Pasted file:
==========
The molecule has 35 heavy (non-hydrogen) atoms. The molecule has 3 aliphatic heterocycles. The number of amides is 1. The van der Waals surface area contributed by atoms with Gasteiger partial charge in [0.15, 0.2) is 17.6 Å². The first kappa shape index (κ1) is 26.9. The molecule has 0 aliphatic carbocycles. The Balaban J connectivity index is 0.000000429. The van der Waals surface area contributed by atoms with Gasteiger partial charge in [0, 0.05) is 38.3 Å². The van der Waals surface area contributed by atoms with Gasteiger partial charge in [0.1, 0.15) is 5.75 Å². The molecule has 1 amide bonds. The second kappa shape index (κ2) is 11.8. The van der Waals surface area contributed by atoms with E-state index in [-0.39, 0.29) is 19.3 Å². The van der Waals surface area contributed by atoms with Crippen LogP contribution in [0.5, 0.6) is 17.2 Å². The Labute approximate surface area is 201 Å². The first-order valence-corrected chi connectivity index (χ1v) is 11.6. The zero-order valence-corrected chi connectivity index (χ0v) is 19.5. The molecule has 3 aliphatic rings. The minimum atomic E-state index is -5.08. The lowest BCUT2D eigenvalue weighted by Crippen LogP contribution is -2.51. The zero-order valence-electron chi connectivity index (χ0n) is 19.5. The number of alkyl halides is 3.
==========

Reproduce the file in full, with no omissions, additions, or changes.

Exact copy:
The molecule has 35 heavy (non-hydrogen) atoms. The molecule has 3 aliphatic heterocycles. The number of amides is 1. The van der Waals surface area contributed by atoms with Gasteiger partial charge in [0.15, 0.2) is 17.6 Å². The first kappa shape index (κ1) is 26.9. The molecule has 0 aliphatic carbocycles. The Balaban J connectivity index is 0.000000429. The van der Waals surface area contributed by atoms with Gasteiger partial charge in [0, 0.05) is 38.3 Å². The van der Waals surface area contributed by atoms with Gasteiger partial charge in [0.1, 0.15) is 5.75 Å². The molecule has 1 amide bonds. The second kappa shape index (κ2) is 11.8. The van der Waals surface area contributed by atoms with E-state index in [-0.39, 0.29) is 19.3 Å². The van der Waals surface area contributed by atoms with Crippen LogP contribution in [0.5, 0.6) is 17.2 Å². The Labute approximate surface area is 201 Å². The first-order valence-corrected chi connectivity index (χ1v) is 11.6. The zero-order valence-corrected chi connectivity index (χ0v) is 19.5. The molecule has 3 aliphatic rings. The minimum atomic E-state index is -5.08. The lowest BCUT2D eigenvalue weighted by Crippen LogP contribution is -2.51. The zero-order valence-electron chi connectivity index (χ0n) is 19.5. The number of alkyl halides is 3.